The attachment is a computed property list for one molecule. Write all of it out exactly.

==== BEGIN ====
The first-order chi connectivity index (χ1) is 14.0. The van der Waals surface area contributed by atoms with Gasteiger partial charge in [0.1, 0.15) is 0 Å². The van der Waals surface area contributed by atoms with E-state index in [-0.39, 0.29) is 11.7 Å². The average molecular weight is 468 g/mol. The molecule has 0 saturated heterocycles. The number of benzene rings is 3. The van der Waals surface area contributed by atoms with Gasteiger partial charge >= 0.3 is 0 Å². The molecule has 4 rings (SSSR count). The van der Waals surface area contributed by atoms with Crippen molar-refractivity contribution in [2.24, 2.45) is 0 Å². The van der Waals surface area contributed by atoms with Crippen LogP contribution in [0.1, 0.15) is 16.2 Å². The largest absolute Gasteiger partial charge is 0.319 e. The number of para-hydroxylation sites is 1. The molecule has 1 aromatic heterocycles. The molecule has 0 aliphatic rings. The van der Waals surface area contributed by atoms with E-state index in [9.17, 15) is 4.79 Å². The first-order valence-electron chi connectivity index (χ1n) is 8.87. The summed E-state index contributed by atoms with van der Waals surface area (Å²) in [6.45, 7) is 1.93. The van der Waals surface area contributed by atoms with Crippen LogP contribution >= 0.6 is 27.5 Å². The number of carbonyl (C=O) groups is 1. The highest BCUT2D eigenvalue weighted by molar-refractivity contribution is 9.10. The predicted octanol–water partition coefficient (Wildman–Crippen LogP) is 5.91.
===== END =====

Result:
The first-order chi connectivity index (χ1) is 14.0. The van der Waals surface area contributed by atoms with Gasteiger partial charge in [0.1, 0.15) is 0 Å². The van der Waals surface area contributed by atoms with E-state index in [-0.39, 0.29) is 11.7 Å². The average molecular weight is 468 g/mol. The molecule has 0 saturated heterocycles. The number of benzene rings is 3. The van der Waals surface area contributed by atoms with Gasteiger partial charge >= 0.3 is 0 Å². The molecule has 4 rings (SSSR count). The van der Waals surface area contributed by atoms with Crippen molar-refractivity contribution in [2.24, 2.45) is 0 Å². The van der Waals surface area contributed by atoms with Crippen LogP contribution in [0.1, 0.15) is 16.2 Å². The largest absolute Gasteiger partial charge is 0.319 e. The number of para-hydroxylation sites is 1. The molecule has 1 aromatic heterocycles. The molecule has 0 aliphatic rings. The van der Waals surface area contributed by atoms with E-state index in [9.17, 15) is 4.79 Å². The first-order valence-electron chi connectivity index (χ1n) is 8.87. The summed E-state index contributed by atoms with van der Waals surface area (Å²) in [6.45, 7) is 1.93. The van der Waals surface area contributed by atoms with Crippen LogP contribution >= 0.6 is 27.5 Å². The number of carbonyl (C=O) groups is 1. The highest BCUT2D eigenvalue weighted by molar-refractivity contribution is 9.10. The predicted octanol–water partition coefficient (Wildman–Crippen LogP) is 5.91.